Those of you who follow me on Twitter or Facebook know that I nearly lost my beloved English Mastiff Indiana Jones from bloat with gastric torsion last week. But thanks to my paranoid fixation with the condition, I knew exactly what was happening to him and badgered my husband until he helped me load Indy into the car and drive him to the emergency vet in the middle of the night. We’ve been told our prompt action is what saved him.
Oh, and the ridiculously expensive surgery wherein Indy lost his spleen, but not his life.
Indy survived the multi-hour procedure, and when the vet came out to tell me how well he did, he said they were bringing Indy out of the anesthesia, and he’d be able to walk to the car so we could transport him to the regular vet (since the ER closes during the daylight hours.)
Now, I’ve had this dog since he was ten weeks old. And I know how much he likes to sleep. And despite my warning that Mastiffs are notoriously sensitive to all forms of anesthesia and sedation, they truly believed he’d wake up quickly like all the other dogs they’d done this surgery on.
Right. Not so much.
Two hours after the vet told me they were removing Indy from the deep sleep, he was still out cold. They finally extubated him to breathe on his own, but he refused to wake up. (Since my boy had survived the surgery, I felt good enough to gloat, just a little.) I reminded the vet that I’d warned him about the sedation/anesthesia. And he just made that grumbly sound doctors make. Another hour later, he conceded that maybe… just maybe, mind you… I knew what I was talking about. But since the ER closed several hours earlier, we had no choice but to transport an unconscious dog. In the back of my Kia.
Did I mention my dog weighs 180lbs? And he was totally and completely unconscious.
So they rolled him out of the back on the shiny steel gurney, wrapped in a lovely floral comforter so he wouldn’t get cold since we’d had major snowstorm just the day before, and snoring like a freaking chainsaw. (Best sound ever, after the scare we had.) It took four people to load him into the back of my car. We had to back the Kia Soul practically into the ER lobby so they could roll the gurney up to the hatchback and then lift the sleeping giant ever-so-carefully from one flat surface to the next.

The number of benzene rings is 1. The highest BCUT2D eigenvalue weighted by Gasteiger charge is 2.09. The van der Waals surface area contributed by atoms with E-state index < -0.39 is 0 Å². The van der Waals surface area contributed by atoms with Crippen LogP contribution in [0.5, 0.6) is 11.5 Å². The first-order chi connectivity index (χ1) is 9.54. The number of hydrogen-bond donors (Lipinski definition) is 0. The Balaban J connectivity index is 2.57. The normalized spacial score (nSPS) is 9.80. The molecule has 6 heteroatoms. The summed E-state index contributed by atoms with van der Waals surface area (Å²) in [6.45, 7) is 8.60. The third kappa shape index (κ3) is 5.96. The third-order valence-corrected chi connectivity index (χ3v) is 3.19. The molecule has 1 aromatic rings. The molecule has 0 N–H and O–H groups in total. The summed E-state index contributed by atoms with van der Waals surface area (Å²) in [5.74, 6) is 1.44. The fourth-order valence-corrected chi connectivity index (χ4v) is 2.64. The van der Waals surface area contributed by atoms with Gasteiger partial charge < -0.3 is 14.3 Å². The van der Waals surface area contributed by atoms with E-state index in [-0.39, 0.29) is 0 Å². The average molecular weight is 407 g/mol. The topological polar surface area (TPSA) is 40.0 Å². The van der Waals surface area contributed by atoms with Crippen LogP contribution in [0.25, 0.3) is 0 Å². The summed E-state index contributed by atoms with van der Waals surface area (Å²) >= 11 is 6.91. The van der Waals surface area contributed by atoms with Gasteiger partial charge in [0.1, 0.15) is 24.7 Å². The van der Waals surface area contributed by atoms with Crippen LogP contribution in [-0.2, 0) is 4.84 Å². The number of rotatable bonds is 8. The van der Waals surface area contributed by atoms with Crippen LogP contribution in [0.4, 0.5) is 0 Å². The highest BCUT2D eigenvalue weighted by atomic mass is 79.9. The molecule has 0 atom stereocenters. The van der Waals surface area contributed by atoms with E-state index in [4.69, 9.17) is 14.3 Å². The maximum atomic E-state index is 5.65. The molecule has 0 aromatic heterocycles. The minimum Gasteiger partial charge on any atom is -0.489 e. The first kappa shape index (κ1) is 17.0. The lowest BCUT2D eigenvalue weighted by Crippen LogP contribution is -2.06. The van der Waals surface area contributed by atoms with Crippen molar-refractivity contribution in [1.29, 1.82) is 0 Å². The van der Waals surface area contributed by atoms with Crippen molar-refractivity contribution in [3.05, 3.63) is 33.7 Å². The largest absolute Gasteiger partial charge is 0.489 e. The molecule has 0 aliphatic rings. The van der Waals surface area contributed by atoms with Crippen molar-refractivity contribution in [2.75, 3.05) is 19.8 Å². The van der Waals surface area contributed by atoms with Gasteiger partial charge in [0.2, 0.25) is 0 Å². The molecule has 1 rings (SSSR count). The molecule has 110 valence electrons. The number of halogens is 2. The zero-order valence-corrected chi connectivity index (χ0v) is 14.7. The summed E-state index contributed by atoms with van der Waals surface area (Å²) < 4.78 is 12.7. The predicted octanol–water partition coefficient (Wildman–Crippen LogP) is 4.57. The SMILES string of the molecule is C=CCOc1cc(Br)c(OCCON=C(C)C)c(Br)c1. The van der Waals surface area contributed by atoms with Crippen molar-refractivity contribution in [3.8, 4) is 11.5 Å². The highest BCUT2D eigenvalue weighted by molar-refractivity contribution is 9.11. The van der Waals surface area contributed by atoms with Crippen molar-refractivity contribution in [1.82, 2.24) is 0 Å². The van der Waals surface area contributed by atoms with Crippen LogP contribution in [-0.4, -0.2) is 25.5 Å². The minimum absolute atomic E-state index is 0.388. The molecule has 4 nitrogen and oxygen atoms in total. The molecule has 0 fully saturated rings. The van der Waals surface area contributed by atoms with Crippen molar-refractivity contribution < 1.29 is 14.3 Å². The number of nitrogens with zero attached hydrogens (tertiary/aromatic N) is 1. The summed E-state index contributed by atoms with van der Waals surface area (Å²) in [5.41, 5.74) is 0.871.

But um, Indy was too long to go in sideways. So the vet climbed into the back of my car (with the empty McDonald’s bags from breakfast that morning and the loose hay that had escaped the bail we’d loaded the day before) and eased Indy in, while his tech and my husband worked to pivot the dog’s large body into the space. Then we were off to the regular animal hospital to unload him like a special delivery package.
A few miles down the road and we’d arrived at our destination (they were awaiting our arrival) and they wheeled out a small steel cart about half the size of the ER’s gurney.
Have you ever tried to put a Thanksgiving turkey on a butter dish? Yeah… that.
But four more people later, we managed to get Indy situated at the vet for his overnight stay. Where, I might add, he slept for twenty-four more hours—at least twenty more hours than I slept.
Next time, I’ll tell you what happened when he came home and yours truly had to play Florence Barkingale.
If you'd like to donate to Indy's vet fund, please click here. And thank you! :)